Martin Lewis shares tips for the best foreign exchange rates – ‘I’d go to all of them’ | Travel News | Travel


Martin Lewis gave tips on how to get the best exchange rates on his Your Money Matters segment on ITV This Morning. Many expats have been selling their properties overseas and are trying to get their money back into the UK.

Martin advised to go to the big foreign exchange brokers.

He said: “The likes of Currency Direct, Global Reach and Moneycorp, I’d go to all of them.”

Martin said to ask exactly what rate they will give Yvonne and how much she would get for her money.

He emphasised she should ask for how much she would get after all fees.

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Martin said to then compare and go with the one company that gave her the most money.

He said he “would do all three, I wouldn’t do one”.

He continued: “You could also ask your own bank, unlikely they will be the best, but you may as well.”

Martin also gave a warning: “These companies are not heavily regulated.”

An alternative for Britons going on holidays is to use their cards at overseas ATMs.

This can turn out to be a great exchange rate.

But this will be the exchange rate at the time Britons spend their money, and there won’t be much choice.

Locking in a great exchange rate before leaving depending on the strength of the pound in the weeks and months before the holiday.





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Latest dollar exchange rate and how tipping, contactless payments and credit cards work


From figuring out how much to tip to paying for almost everything in cash, travelling in the US can be a minefield of money questions.

If you want to avoid blowing too many bucks on card fees and poor exchange rates it can pay to do your research before you travel.

A lot has changed in the 20 months since UK visitors were last spending dollar bills stateside, so read on to make cents of what’s new.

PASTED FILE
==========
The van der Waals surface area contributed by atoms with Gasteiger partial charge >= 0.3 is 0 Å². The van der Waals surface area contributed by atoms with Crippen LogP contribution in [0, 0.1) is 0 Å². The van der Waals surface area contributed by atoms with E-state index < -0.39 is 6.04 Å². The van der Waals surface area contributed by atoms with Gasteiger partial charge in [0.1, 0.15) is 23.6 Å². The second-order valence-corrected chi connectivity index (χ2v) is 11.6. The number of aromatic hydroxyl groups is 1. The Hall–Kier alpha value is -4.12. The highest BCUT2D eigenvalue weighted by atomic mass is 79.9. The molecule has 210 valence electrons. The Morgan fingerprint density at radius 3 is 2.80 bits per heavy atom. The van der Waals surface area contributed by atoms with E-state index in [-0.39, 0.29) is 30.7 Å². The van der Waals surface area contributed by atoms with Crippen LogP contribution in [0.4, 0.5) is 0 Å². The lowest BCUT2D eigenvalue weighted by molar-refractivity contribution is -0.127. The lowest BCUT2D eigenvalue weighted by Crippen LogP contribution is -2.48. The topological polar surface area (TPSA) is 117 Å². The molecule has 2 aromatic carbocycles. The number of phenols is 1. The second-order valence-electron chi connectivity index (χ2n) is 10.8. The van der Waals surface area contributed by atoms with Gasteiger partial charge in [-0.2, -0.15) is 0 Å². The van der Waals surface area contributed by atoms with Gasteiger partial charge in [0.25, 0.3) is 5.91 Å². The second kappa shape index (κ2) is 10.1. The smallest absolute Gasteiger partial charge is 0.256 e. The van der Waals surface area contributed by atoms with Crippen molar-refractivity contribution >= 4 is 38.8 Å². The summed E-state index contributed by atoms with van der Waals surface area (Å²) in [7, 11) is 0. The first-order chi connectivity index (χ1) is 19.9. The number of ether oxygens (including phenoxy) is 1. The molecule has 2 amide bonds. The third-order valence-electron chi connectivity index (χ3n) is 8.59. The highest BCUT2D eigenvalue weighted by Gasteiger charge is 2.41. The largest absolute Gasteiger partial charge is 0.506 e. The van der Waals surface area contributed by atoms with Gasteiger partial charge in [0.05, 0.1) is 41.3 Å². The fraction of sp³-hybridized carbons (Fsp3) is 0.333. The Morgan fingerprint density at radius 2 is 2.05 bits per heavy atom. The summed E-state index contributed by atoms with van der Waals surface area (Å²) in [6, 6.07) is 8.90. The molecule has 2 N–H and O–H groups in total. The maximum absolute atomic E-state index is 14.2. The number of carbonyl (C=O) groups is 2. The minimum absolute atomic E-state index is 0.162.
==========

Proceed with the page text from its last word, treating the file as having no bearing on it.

How’s the exchange rate right now?

Unfortunately for holidaymakers, news of the US opening to tourists from the UK and Europe had the effect of boosting the value of the dollar against the pound.

You’ll spend 2p more for every dollar you buy now than on 28 October. The rate as of Monday 15 November was 74 pence to the dollar.

Contactless payments

In the 400-plus days that British tourists have been away, the US has slowly caught up with the rest of the developed world when it comes to contactless payments.

Originally slow to the wireless payments game, Apple Pay and Google Pay helped accelerate the uptake of contactless payments stateside.

The best change in the past 20 months? You can finally use Apple or Google Pay on the entire New York Subway and bus system – just like the London Underground and other local transport networks back home.

Bank credit cards

There are lots of bank credit cards on the market that work for travelling with, but Halifax’s Clarity Credit Card regularly tops expert charts.

Anecdotally, the Mastercard is favoured by some of the world’s most frequent and frugal travellers. I took a quick poll of travel writers on a recent trip to New York, and it was the most popular card by far.

You don’t pay any charges on transactions or to take money out of ATMs while overseas and the currency rate is pegged to Mastercard’s official rate.

Digital bank cards

Digital banks are more popular than ever, with many customers choosing to leave brick and mortar banks in favour of online-only brands like Revolut, Starling and Monzo.

Currensea is a great pick for travel. The UK’s first direct debit travel card, it offers a great exchange – you’ll pay no more than 0.5 on the FX travel rate. Simply link it to your current account by direct debit and it takes the money out of your main account after you’ve spent it, providing an extra level of security and peace of mind while travelling. A Mastercard, this plastic is contactless, and chip and pin.